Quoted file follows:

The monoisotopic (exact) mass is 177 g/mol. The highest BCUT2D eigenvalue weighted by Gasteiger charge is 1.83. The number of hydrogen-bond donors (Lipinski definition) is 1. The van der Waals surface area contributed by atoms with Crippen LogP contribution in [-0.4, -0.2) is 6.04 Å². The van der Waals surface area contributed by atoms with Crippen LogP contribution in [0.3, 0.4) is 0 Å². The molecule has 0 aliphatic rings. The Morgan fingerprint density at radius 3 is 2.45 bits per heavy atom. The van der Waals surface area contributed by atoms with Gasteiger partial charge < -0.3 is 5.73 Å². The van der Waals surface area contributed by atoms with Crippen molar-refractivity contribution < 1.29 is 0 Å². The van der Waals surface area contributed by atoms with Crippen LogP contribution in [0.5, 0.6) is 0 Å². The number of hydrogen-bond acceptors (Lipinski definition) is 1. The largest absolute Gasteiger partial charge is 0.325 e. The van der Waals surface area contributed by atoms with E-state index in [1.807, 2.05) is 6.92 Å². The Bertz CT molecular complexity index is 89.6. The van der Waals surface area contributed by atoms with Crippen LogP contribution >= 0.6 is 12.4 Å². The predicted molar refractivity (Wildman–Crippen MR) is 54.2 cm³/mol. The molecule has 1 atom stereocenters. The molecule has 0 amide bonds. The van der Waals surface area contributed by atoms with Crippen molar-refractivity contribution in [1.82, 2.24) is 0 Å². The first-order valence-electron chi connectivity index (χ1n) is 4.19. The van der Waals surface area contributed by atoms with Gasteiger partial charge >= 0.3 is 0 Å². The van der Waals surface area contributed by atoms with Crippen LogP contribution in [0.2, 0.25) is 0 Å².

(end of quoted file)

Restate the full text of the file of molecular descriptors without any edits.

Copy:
The monoisotopic (exact) mass is 177 g/mol. The highest BCUT2D eigenvalue weighted by Gasteiger charge is 1.83. The number of hydrogen-bond donors (Lipinski definition) is 1. The van der Waals surface area contributed by atoms with Crippen LogP contribution in [-0.4, -0.2) is 6.04 Å². The van der Waals surface area contributed by atoms with Crippen LogP contribution in [0.3, 0.4) is 0 Å². The molecule has 0 aliphatic rings. The Morgan fingerprint density at radius 3 is 2.45 bits per heavy atom. The van der Waals surface area contributed by atoms with Gasteiger partial charge < -0.3 is 5.73 Å². The van der Waals surface area contributed by atoms with Crippen molar-refractivity contribution < 1.29 is 0 Å². The van der Waals surface area contributed by atoms with Crippen LogP contribution in [0.5, 0.6) is 0 Å². The number of hydrogen-bond acceptors (Lipinski definition) is 1. The largest absolute Gasteiger partial charge is 0.325 e. The van der Waals surface area contributed by atoms with E-state index in [1.807, 2.05) is 6.92 Å². The Bertz CT molecular complexity index is 89.6. The van der Waals surface area contributed by atoms with Crippen LogP contribution >= 0.6 is 12.4 Å². The predicted molar refractivity (Wildman–Crippen MR) is 54.2 cm³/mol. The molecule has 1 atom stereocenters. The molecule has 0 amide bonds. The van der Waals surface area contributed by atoms with Crippen molar-refractivity contribution in [1.82, 2.24) is 0 Å². The first-order valence-electron chi connectivity index (χ1n) is 4.19. The van der Waals surface area contributed by atoms with Gasteiger partial charge >= 0.3 is 0 Å². The van der Waals surface area contributed by atoms with Crippen LogP contribution in [0.2, 0.25) is 0 Å².